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Wyoming defensive end ready to tackle Temple running game

ALBUQUERQUE, N.M. - When Wyoming defensive end Gabe Knapton is around teammates, nothing is off limits.

ALBUQUERQUE, N.M. - When Wyoming defensive end Gabe Knapton is around teammates, nothing is off limits.

The fifth-year senior likes to make fun of and play pranks on his fellow Cowboys. Most of Knapton's actions produce laughter, followed by a pause - did he just do that?

The way Knapton plays, however, is no joke.

The 6-foot-3, 263-pounder will have Temple's full attention in Saturday's New Mexico Bowl, which kicks off 2 p.m. here at University Stadium. Temple is a 7-point favorite playing in its second bowl game in three years.

"He's got a motor," Wyoming senior linebacker Brian Hendricks said of his roommate. "The thing about him, he works so hard. He has a work ethic.

"To this team, without him, we wouldn't be where we are at."

A four-year starter, Knapton has a knack for finding ball carries no matter where he lines up. The 128 tackles he recorded playing inside linebacker as a redshirt freshman ranked as the fifth-best, single-season total in Mountain West Conference history.

The following season, Knapton was moved to defensive end as Wyoming switched from a 3-4 base defense to a 4-3 scheme.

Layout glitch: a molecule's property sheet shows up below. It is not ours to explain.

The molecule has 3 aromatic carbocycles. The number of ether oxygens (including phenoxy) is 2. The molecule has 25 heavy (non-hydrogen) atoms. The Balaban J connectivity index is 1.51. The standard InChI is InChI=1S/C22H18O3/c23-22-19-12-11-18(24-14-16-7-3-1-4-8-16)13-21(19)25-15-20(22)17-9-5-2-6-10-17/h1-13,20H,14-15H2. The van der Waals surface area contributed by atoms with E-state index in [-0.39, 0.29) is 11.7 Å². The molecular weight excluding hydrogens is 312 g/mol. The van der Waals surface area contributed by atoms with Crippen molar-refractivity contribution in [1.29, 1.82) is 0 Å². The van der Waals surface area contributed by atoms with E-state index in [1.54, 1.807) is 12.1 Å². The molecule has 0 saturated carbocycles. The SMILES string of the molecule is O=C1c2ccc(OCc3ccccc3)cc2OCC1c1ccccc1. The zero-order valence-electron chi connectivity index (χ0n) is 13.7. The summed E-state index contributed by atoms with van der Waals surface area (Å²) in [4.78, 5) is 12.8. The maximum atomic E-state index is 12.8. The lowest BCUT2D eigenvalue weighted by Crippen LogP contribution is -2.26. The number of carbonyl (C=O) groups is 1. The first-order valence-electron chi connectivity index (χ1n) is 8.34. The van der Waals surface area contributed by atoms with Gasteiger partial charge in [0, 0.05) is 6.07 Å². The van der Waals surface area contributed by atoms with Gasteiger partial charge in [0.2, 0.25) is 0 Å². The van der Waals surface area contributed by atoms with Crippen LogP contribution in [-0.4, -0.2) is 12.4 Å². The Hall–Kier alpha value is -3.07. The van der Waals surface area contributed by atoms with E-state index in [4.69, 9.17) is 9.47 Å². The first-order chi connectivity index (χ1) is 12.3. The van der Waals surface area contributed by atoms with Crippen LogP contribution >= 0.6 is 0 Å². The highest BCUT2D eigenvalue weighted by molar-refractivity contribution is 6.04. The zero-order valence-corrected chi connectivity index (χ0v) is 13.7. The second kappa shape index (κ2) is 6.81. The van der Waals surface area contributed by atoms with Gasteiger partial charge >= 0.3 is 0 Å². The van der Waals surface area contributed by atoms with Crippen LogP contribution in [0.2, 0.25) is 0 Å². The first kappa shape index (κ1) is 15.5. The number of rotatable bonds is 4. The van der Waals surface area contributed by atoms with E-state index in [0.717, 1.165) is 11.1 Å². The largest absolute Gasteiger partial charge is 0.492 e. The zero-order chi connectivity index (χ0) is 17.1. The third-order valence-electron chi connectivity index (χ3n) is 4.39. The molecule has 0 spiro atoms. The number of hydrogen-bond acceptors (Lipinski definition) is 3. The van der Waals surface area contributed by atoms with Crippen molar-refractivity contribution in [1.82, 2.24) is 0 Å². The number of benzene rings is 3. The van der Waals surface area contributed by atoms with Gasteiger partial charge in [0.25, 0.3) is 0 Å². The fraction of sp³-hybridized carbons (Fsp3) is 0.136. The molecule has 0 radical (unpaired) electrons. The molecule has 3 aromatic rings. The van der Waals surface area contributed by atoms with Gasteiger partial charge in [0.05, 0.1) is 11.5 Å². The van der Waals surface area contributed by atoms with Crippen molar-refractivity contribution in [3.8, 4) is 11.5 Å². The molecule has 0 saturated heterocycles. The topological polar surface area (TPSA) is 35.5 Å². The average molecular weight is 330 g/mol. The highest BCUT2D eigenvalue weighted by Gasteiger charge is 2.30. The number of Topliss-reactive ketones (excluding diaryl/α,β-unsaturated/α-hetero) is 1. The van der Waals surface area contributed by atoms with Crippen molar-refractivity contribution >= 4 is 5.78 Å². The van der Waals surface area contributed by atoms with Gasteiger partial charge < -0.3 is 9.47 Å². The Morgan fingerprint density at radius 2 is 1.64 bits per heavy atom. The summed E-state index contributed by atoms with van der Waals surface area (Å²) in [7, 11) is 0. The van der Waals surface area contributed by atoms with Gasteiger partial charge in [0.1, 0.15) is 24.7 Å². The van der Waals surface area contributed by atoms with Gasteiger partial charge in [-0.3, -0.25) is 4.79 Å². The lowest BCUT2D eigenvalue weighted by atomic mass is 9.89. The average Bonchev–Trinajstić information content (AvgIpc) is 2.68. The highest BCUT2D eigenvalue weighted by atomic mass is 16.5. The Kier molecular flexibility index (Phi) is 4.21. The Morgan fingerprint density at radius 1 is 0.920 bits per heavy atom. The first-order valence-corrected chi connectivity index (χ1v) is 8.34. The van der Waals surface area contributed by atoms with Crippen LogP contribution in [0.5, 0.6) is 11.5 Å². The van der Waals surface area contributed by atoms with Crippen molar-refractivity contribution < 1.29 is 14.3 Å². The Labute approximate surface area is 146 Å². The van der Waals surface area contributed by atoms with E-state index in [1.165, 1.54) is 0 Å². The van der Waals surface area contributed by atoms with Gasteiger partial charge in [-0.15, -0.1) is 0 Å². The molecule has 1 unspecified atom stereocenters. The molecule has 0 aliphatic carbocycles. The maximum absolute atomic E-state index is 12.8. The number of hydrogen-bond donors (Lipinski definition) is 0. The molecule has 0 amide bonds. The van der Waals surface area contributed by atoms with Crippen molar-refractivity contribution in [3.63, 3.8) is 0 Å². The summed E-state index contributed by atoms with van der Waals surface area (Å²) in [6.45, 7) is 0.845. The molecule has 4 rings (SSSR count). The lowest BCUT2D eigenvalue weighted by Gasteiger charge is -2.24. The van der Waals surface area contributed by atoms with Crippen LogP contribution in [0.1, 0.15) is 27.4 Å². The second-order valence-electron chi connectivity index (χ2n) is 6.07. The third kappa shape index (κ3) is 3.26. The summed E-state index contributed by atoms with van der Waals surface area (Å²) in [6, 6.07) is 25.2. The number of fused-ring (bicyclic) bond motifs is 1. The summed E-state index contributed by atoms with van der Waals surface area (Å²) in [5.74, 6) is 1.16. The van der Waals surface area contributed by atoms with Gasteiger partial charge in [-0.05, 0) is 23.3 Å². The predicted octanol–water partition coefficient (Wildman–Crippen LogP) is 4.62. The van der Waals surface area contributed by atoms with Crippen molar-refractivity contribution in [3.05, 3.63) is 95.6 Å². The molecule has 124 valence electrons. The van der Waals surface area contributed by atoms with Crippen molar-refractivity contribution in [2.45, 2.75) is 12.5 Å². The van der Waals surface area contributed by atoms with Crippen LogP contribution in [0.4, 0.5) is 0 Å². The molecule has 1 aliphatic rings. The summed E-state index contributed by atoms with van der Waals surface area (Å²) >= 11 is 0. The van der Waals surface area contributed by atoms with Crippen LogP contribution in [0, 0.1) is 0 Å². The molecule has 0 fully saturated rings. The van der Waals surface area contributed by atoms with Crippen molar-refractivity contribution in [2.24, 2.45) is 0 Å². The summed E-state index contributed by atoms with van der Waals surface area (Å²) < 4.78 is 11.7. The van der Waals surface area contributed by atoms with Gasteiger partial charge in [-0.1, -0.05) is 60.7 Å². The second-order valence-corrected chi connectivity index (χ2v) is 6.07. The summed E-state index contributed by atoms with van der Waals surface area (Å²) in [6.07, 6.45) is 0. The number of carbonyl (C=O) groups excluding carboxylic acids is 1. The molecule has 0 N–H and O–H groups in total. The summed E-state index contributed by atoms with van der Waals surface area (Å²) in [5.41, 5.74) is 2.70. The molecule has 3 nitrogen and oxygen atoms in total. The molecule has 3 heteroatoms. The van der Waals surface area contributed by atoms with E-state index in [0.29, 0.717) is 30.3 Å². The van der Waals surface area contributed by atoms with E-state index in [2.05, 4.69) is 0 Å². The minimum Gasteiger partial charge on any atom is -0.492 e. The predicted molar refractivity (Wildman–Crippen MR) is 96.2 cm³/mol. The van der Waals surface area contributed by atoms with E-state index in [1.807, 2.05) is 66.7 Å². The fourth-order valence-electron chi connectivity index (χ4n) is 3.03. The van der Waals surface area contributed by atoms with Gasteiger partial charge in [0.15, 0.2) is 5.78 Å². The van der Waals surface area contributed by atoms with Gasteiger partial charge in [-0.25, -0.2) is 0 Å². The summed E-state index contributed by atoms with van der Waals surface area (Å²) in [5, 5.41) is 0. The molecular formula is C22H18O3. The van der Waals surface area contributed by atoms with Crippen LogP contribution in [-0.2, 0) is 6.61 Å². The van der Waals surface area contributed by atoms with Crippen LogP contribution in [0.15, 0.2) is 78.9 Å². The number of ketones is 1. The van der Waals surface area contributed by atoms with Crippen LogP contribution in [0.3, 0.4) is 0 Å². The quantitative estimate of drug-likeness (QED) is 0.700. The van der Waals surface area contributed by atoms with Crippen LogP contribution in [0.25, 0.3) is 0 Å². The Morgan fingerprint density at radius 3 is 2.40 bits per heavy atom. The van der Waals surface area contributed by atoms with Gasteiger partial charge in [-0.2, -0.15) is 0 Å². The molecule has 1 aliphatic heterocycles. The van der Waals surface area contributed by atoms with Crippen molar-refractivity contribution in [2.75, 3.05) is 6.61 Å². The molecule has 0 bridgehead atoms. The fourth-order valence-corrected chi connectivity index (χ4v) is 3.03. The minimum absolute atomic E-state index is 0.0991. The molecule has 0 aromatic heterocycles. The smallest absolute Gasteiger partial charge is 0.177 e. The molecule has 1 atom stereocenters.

He responded by leading all MWC defensive linemen with 67 tackles to go with four sacks.

"Really, you know, the only difference for me was getting the hand down," he said. "Once I got used to that, I liked the position. I had fun doing it."

Now two seasons later, the Colorado native ranks 10th in career tackles (361) among active Football Bowl Subdivision players.

His stops also rank fifth all-time in school history and sixth all-time in the conference.

Knapton says he picked up his tackling ability from his family. His father, Bob, was an inside linebacker at Northern Colorado before a stint in the USFL. His uncle, Jeff, played defensive tackle at Wyoming and was the Los Angeles Rams' sixth-round draft pick in 1988.

But around the Cowboys, Knapton is known more for his jokes than his blood lines.

"He's definitely a funny guy," Wyoming wideout Mazi Ogbonna said. "He keeps everybody in the locker room laughing at his jokes.

"I know he always keeps me laughing."

And if Knapton has his wish, Wyoming (8-4) will celebrate a second New Mexico Bowl triumph in three seasons. The Cowboys defeated Fresno State, 35-28, in double-overtime in 2009.

But he realizes beating Temple (8-4) won't be an easy task.

Led by tailback Bernard Pierce, the Owls boast the FBS's seventh-best rushing offense, averaging 256.67 yards per game. Wyoming, on the other hand, is ranked 115th out of 120 FBS squads in rushing defense (allowing 230.1 rushing yards per game).

"I think it is going to be like a few years ago when we were here," Knapton said. "No one is getting blown out. That's for sure.

"We just got to keep fighting and stop the run. That's our main thing, and play hard."